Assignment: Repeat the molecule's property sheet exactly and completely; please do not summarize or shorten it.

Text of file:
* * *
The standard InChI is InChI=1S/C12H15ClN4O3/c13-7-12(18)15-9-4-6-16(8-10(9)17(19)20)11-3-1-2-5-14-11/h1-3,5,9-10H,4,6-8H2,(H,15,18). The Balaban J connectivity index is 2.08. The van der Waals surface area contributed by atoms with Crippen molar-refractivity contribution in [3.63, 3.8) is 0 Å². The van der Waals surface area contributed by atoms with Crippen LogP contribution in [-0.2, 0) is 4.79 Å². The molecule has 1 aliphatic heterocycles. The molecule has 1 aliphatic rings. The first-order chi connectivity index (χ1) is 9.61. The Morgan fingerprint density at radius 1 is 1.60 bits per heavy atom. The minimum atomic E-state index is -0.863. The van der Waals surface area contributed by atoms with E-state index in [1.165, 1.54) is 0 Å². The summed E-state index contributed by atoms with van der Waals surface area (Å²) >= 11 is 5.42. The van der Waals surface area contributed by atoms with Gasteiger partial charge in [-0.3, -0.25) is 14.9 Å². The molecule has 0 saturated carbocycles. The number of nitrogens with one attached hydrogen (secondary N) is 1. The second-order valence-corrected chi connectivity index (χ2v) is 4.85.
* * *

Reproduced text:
The standard InChI is InChI=1S/C12H15ClN4O3/c13-7-12(18)15-9-4-6-16(8-10(9)17(19)20)11-3-1-2-5-14-11/h1-3,5,9-10H,4,6-8H2,(H,15,18). The Balaban J connectivity index is 2.08. The van der Waals surface area contributed by atoms with Crippen molar-refractivity contribution in [3.63, 3.8) is 0 Å². The van der Waals surface area contributed by atoms with Crippen LogP contribution in [-0.2, 0) is 4.79 Å². The molecule has 1 aliphatic heterocycles. The molecule has 1 aliphatic rings. The first-order chi connectivity index (χ1) is 9.61. The Morgan fingerprint density at radius 1 is 1.60 bits per heavy atom. The minimum atomic E-state index is -0.863. The van der Waals surface area contributed by atoms with E-state index in [1.165, 1.54) is 0 Å². The summed E-state index contributed by atoms with van der Waals surface area (Å²) >= 11 is 5.42. The van der Waals surface area contributed by atoms with Gasteiger partial charge in [-0.3, -0.25) is 14.9 Å². The molecule has 0 saturated carbocycles. The number of nitrogens with one attached hydrogen (secondary N) is 1. The second-order valence-corrected chi connectivity index (χ2v) is 4.85.